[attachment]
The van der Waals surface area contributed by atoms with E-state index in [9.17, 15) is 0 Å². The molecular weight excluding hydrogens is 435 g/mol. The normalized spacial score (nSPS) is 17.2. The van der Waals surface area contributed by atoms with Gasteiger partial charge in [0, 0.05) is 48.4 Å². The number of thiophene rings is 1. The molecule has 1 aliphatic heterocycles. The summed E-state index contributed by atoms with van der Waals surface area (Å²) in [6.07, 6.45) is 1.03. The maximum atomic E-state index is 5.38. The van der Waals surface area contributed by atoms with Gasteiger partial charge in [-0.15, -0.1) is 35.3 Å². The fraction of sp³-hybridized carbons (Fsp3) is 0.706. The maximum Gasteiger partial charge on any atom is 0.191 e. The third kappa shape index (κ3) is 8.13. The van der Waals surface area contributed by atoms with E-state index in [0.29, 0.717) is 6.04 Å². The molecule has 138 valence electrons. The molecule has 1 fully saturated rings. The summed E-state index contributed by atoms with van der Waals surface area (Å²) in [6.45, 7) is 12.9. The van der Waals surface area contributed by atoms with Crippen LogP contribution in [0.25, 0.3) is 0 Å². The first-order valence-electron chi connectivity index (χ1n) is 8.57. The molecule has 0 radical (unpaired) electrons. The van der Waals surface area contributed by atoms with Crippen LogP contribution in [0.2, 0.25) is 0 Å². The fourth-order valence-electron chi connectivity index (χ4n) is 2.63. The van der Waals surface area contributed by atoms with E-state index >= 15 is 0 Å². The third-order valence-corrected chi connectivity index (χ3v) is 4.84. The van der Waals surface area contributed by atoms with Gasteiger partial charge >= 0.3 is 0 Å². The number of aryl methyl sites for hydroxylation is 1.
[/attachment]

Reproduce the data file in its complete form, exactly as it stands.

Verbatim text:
The van der Waals surface area contributed by atoms with E-state index in [9.17, 15) is 0 Å². The molecular weight excluding hydrogens is 435 g/mol. The normalized spacial score (nSPS) is 17.2. The van der Waals surface area contributed by atoms with Gasteiger partial charge in [0, 0.05) is 48.4 Å². The number of thiophene rings is 1. The molecule has 1 aliphatic heterocycles. The summed E-state index contributed by atoms with van der Waals surface area (Å²) in [6.07, 6.45) is 1.03. The maximum atomic E-state index is 5.38. The van der Waals surface area contributed by atoms with Gasteiger partial charge in [-0.15, -0.1) is 35.3 Å². The fraction of sp³-hybridized carbons (Fsp3) is 0.706. The maximum Gasteiger partial charge on any atom is 0.191 e. The third kappa shape index (κ3) is 8.13. The van der Waals surface area contributed by atoms with E-state index in [0.29, 0.717) is 6.04 Å². The molecule has 138 valence electrons. The molecule has 1 fully saturated rings. The summed E-state index contributed by atoms with van der Waals surface area (Å²) in [6.45, 7) is 12.9. The van der Waals surface area contributed by atoms with Crippen LogP contribution in [0.25, 0.3) is 0 Å². The first-order valence-electron chi connectivity index (χ1n) is 8.57. The molecule has 0 radical (unpaired) electrons. The van der Waals surface area contributed by atoms with Crippen LogP contribution in [0.2, 0.25) is 0 Å². The fourth-order valence-electron chi connectivity index (χ4n) is 2.63. The van der Waals surface area contributed by atoms with E-state index >= 15 is 0 Å². The third-order valence-corrected chi connectivity index (χ3v) is 4.84. The van der Waals surface area contributed by atoms with Gasteiger partial charge >= 0.3 is 0 Å². The number of aryl methyl sites for hydroxylation is 1.